The Magazine

Losing the Game

May 13, 2013, Vol. 18, No. 33 • By WILLIAM KRISTOL
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There was one moment in President Obama’s world-weary press conference last Tuesday when he seemed genuinely interested and engaged. At the very end, when Obama had already begun to depart the podium, a reporter shouted a question about the previously obscure but now famously gay NBA center, Jason Collins. Obama returned to the podium and was animated as he expressed his pride in Collins: “I told him I couldn’t be prouder of him. .  .  . And I think America should be proud. .  .  . So I’m very proud of him.”

Obama and Assad

Landov

That’s nice.

In the meantime, between his hoop-shooting and golf-playing expeditions and his expositions on the social significance of sports, the president does have a day job. At the press conference he implicitly acknowledged that his job performance on Syria hasn’t been all that great. “What’s happening in Syria,” he said, “is a blemish on the international community generally.” But Barack Obama claims to be nothing if not a leader of “the international community.” So a blemish on the international community is a blemish on the presidency of Barack Obama.

Indeed, when it comes to Syria, even Barack Obama couldn’t claim that there’s much to be proud of: After two years of posturing and vacillating, of big talk and no action, of portentous but unenforced warnings, 75,000 people have died, Bashar al-Assad has remained in power and used chemical weapons, turmoil has spread to neighboring countries and the region has become increasingly unstable and dangerous, and America’s credibility lies in tatters.

But Obama may still act. Despite the wavering red line he seems to have laid down, Obama still maintains his earlier position that the (appropriately verified and confirmed, chain-of-custody and all) use of chemical weapons “would be a game-changer,” a phrase he repeated three times at his press conference, and elaborated on once: “That is a game-changer because what that portends is potentially even more devastating attacks on civilians, and it raises the strong possibility that those chemical weapons can fall into the wrong hands and get disseminated in ways that would threaten U.S. security or the security of our allies.”

So what is to be done? The options are far worse than they were two years ago. But Barack Obama must know that in the rough world of Middle East politics, as in the rough world of NBA basketball with which he seems more familiar, a game-changer unresponded-to results in a changed game. It results in defeat.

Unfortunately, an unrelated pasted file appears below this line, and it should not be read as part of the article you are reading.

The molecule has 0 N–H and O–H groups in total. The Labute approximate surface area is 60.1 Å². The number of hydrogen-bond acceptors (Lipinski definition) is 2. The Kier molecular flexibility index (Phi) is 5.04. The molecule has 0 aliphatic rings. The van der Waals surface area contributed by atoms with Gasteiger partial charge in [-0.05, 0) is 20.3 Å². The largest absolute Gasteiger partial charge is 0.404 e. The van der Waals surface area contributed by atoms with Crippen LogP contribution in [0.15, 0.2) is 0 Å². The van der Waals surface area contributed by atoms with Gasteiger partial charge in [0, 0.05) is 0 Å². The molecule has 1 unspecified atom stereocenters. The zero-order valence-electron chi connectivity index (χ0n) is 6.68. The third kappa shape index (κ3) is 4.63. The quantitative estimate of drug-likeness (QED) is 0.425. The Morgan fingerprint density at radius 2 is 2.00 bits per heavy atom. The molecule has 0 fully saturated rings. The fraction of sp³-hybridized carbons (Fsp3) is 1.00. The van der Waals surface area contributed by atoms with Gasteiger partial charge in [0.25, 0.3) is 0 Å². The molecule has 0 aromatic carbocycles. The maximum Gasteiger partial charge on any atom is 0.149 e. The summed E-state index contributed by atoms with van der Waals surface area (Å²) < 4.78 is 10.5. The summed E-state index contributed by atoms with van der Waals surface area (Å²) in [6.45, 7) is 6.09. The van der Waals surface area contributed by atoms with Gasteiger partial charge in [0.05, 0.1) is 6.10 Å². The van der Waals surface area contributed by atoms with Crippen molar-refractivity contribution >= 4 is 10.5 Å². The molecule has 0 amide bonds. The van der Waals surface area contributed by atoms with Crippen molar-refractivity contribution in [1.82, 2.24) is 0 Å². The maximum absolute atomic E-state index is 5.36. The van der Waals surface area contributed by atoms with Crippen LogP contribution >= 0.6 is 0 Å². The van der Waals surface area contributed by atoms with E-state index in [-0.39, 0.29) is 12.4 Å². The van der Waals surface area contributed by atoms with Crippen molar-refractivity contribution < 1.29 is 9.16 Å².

We’re already far down the path to a defeat for American interests and principles in Syria, having failed to respond promptly and strongly. Still, a strong if late response would be better than none. A half-hearted late response—such as arming some of the rebels—might not be. It could well be too little, too late. So the American response to the game-changer has to be itself game-changing, i.e., serious. It’s hard to see what a serious response would be short of direct American engagement—perhaps a combination of enforcement of a no-fly zone and aerial attacks. And no serious president would rule out a few boots on the ground (it’s pretty hard to secure chemical weapons by air).

Bashar al-Assad doesn’t seem to be as much of a sports fan as Barack Obama. So far as we know, he hasn’t opined on the Jason Collins matter. But he—and everyone else in the region—does seem to understand the game of power politics.

Western leaders once understood this game too. Here’s Winston Churchill, over a half century ago:

The Middle East is one of the hardest-hearted areas in the world. It has always been fought over, and peace has only reigned when a major power has established firm influence and shown that it will maintain its will. Your friends must be supported with every vigour and if necessary they must be avenged. Force, or perhaps force and bribery, are the only things that will be respected. It is very sad, but we had all better recognize it. At present our friendship is not valued, and our enmity is not feared.

We’re unfortunately approaching a state where “our friendship is not valued, and our enmity is not feared.” That would be disastrous for us, and for the world. An American president has no more important job than to check, and then reverse, the momentum toward such an outcome.

The ball is in Barack Obama’s court. And it’s not just a game.

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